It was already past 8:00 am when we left, I was advised prior, to visit Cagsawa ruins before 7:00 am so I'll have a better shot of seeing Mayon, but I don't think it would have change the fact that we wont see the volcano that day due to the thick remnants of typhoon Mina's clouds. Nevertheless, after walking down the hill we took another jeepney going to Cagsawa to see for ourselves its ruins and the destruction that paved the way for a much larger historical significance of Daraga Church.
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For historical buffs following trails of old churches, the town of Costa Teguise in the Canary Islands of Spain boasts some fine churches. Mix savoring religious history and cheap holidays Costa Teguise to make your trip even better.

21 comments:

Jim said...

That is a very beautiful church. I'll have to go check on a map exactly where it is in Phillipines but sure would like to spend some time there. Churches I always enjoy, particularly the stained glass window art.

lakwatsera de primera said...

Oh no, is the facade newly painted?

Markyramone said...

@Jim, there's a lot of old Spanish era Churches here in the Philippines with different architecture styles worth checking out. :)

@Claire - looks like it, reminds me of that boysen commercial hehe. Would prefer it to be as it is the usual color of the volcanic stones than bland white hehe

pandelicious said...

It really is pretty especially during the morning, wish i could've had breakfast at the 7degrees resto in front of Mayon- which i saw in a perfect view while i was there. LOL (you know what they say when Daragang Mayon doesn't show herself)

I wish they can keep the belfry as is. :)

tina said...

When I went there it was already under renovation and I didn't see Mayon too. :)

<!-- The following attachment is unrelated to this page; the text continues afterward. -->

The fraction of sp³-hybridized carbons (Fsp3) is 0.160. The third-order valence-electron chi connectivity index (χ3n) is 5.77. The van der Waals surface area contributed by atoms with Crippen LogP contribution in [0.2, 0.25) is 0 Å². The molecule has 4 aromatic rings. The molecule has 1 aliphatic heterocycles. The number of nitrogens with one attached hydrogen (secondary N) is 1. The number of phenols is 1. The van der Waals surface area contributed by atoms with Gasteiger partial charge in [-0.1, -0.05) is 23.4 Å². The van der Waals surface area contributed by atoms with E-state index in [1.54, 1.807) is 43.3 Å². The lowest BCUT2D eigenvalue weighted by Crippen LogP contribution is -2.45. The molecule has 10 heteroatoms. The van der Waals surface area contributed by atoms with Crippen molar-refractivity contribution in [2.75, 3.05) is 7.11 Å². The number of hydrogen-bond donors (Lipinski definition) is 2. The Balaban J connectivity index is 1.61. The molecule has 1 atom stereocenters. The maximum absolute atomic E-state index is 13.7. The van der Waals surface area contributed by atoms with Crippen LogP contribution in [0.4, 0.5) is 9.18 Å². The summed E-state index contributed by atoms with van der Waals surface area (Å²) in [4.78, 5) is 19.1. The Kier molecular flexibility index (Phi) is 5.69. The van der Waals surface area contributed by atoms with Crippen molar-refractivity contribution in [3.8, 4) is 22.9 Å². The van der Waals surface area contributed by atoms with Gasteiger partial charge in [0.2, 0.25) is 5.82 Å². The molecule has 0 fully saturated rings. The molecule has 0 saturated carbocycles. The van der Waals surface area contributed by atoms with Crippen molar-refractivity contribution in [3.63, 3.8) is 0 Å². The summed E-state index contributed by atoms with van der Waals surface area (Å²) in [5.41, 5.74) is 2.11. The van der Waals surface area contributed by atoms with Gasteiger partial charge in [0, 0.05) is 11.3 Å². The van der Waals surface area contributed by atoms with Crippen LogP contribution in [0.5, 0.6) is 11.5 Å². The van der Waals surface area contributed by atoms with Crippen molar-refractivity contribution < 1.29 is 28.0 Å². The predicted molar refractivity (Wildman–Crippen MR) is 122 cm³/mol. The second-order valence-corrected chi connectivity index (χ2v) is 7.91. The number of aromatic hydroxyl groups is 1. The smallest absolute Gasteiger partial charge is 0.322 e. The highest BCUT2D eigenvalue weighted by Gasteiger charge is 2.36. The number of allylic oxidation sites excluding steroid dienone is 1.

Micamyx|Senyorita said...

Hindi pa ako nakakapunta ng Albay 0_0 may relatives ako dun might as well contact them kahit di kami close at makapag-tour hehe :D

For some reason, medyo ayoko na pinipintahan ng bago mga simbahan 0_o gusto ko oldskul look hehe

Pinoy Adventurista said...

it's disappointing to see the church's facade painted in white... they should have left it untouched...

great narration Marky... :)

estan said...

the paletada done on the church is what should be done to other churches as well. without the protective coating of the lime wash, it will deteriorate like what happened to Malate church. bear in mind that during the spanish era, our churches, watchtowers, forts and houses were all with paletada. This isn't paint but a protective coating.

AJ said...

Daraga Church holds the distinction of being the only church that has heard my singing voice. I sang during a friend's wedding there. Good thing it didn't rouse the slumbering Mayon. :))

Markyramone said...

@Estan - thanks for the clarification coz most of the time, people (including me) always thinks that a newly colored church is bad for its facade, but in fact was a restoration technique as you said and its a relief knowing its really a 'protective coating' and not 'paint' :)

Tripper10 : Tripsiders said...

Cool ng Church, mas maganda kung dina pininturahan hehehe... :)

journeyingjames said...

hey marky, almost pareho tayo ng post. haha
you have better shots nga lang..
ganda ng daraga noh!

Markyramone said...

@James and @Lauren - yeah inggit ako sa inyo nag pakita sa inyo ang Mayon. Yeah ideal ung location pati ng Daraga Church

thepinaysolobackpacker said...

good to know ang sabi ni estan. ang napansin ko naman eh yung loob, mukhang bago pagpunta ko last year (at d ko pa din naba blog til now). lol

Pinay Travel Junkie said...

Hmm... I don't think I've seen Daraga Church. My Bicol trip's blurry in my head now. Great input by Estan, I had no idea that's the case.

Journeying Pinay (Heiz) said...

awesome writing. when we went to Albay, I wonder why we were not toured to that Church. :( there is a reason to go back, then.

Reiza said...

I love the way you wrote this post. It makes the church and the place so romantic (for lack of a better word). I've not been to Daraga yet, but this reminds me so much of the old churches in Iloilo and Siquijor.

Gladys | ByahengBarok.com said...

great photos of the church... i love the photo of that lone person near the door :)

Mica said...

I love visiting old churches. Thanks for the clarification that the paint is just a protective coating. Sometimes I want things to stay the same as well, but then they'd just further deteriorate.

Anonymous said...

it's Coat Saver.

Markyramone said...